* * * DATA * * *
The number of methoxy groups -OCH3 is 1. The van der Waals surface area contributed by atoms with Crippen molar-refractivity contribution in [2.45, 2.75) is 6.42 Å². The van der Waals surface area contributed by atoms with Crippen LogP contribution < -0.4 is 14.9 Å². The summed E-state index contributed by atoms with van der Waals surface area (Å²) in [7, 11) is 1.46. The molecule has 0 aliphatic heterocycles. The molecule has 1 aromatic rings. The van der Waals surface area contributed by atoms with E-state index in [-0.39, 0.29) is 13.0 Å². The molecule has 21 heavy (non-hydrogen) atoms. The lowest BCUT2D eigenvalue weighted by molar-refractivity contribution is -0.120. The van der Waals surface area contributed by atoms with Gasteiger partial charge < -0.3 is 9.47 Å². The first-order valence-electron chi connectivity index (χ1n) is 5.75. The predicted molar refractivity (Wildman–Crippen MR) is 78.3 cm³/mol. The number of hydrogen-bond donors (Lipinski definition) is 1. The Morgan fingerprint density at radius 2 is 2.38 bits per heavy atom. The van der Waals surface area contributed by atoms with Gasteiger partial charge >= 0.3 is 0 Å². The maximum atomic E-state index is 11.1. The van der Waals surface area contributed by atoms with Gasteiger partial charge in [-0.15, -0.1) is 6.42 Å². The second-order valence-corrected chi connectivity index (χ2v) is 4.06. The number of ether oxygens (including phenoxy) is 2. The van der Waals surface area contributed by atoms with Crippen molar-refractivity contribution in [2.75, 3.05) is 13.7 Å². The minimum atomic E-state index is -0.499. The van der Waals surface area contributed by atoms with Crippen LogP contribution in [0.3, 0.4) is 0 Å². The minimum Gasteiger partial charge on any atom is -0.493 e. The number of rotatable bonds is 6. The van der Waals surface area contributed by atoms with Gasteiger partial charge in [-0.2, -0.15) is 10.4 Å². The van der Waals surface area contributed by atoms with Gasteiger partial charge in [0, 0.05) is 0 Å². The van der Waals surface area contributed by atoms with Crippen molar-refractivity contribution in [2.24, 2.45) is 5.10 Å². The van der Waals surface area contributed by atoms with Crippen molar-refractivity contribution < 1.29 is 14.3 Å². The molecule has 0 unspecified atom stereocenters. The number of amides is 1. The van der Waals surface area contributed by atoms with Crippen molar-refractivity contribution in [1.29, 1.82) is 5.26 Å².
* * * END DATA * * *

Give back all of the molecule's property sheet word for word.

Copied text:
The number of methoxy groups -OCH3 is 1. The van der Waals surface area contributed by atoms with Crippen molar-refractivity contribution in [2.45, 2.75) is 6.42 Å². The van der Waals surface area contributed by atoms with Crippen LogP contribution < -0.4 is 14.9 Å². The summed E-state index contributed by atoms with van der Waals surface area (Å²) in [7, 11) is 1.46. The molecule has 0 aliphatic heterocycles. The molecule has 1 aromatic rings. The van der Waals surface area contributed by atoms with E-state index in [-0.39, 0.29) is 13.0 Å². The molecule has 21 heavy (non-hydrogen) atoms. The lowest BCUT2D eigenvalue weighted by molar-refractivity contribution is -0.120. The van der Waals surface area contributed by atoms with Gasteiger partial charge < -0.3 is 9.47 Å². The first-order valence-electron chi connectivity index (χ1n) is 5.75. The predicted molar refractivity (Wildman–Crippen MR) is 78.3 cm³/mol. The number of hydrogen-bond donors (Lipinski definition) is 1. The Morgan fingerprint density at radius 2 is 2.38 bits per heavy atom. The van der Waals surface area contributed by atoms with Gasteiger partial charge >= 0.3 is 0 Å². The maximum atomic E-state index is 11.1. The van der Waals surface area contributed by atoms with Gasteiger partial charge in [-0.15, -0.1) is 6.42 Å². The second-order valence-corrected chi connectivity index (χ2v) is 4.06. The number of ether oxygens (including phenoxy) is 2. The van der Waals surface area contributed by atoms with Crippen molar-refractivity contribution in [2.75, 3.05) is 13.7 Å². The minimum atomic E-state index is -0.499. The van der Waals surface area contributed by atoms with Crippen LogP contribution in [0.3, 0.4) is 0 Å². The minimum Gasteiger partial charge on any atom is -0.493 e. The number of rotatable bonds is 6. The van der Waals surface area contributed by atoms with Gasteiger partial charge in [-0.2, -0.15) is 10.4 Å². The van der Waals surface area contributed by atoms with Gasteiger partial charge in [0, 0.05) is 0 Å². The van der Waals surface area contributed by atoms with Crippen molar-refractivity contribution in [2.24, 2.45) is 5.10 Å². The van der Waals surface area contributed by atoms with Crippen molar-refractivity contribution < 1.29 is 14.3 Å². The molecule has 0 unspecified atom stereocenters. The number of amides is 1. The van der Waals surface area contributed by atoms with Crippen molar-refractivity contribution in [1.29, 1.82) is 5.26 Å².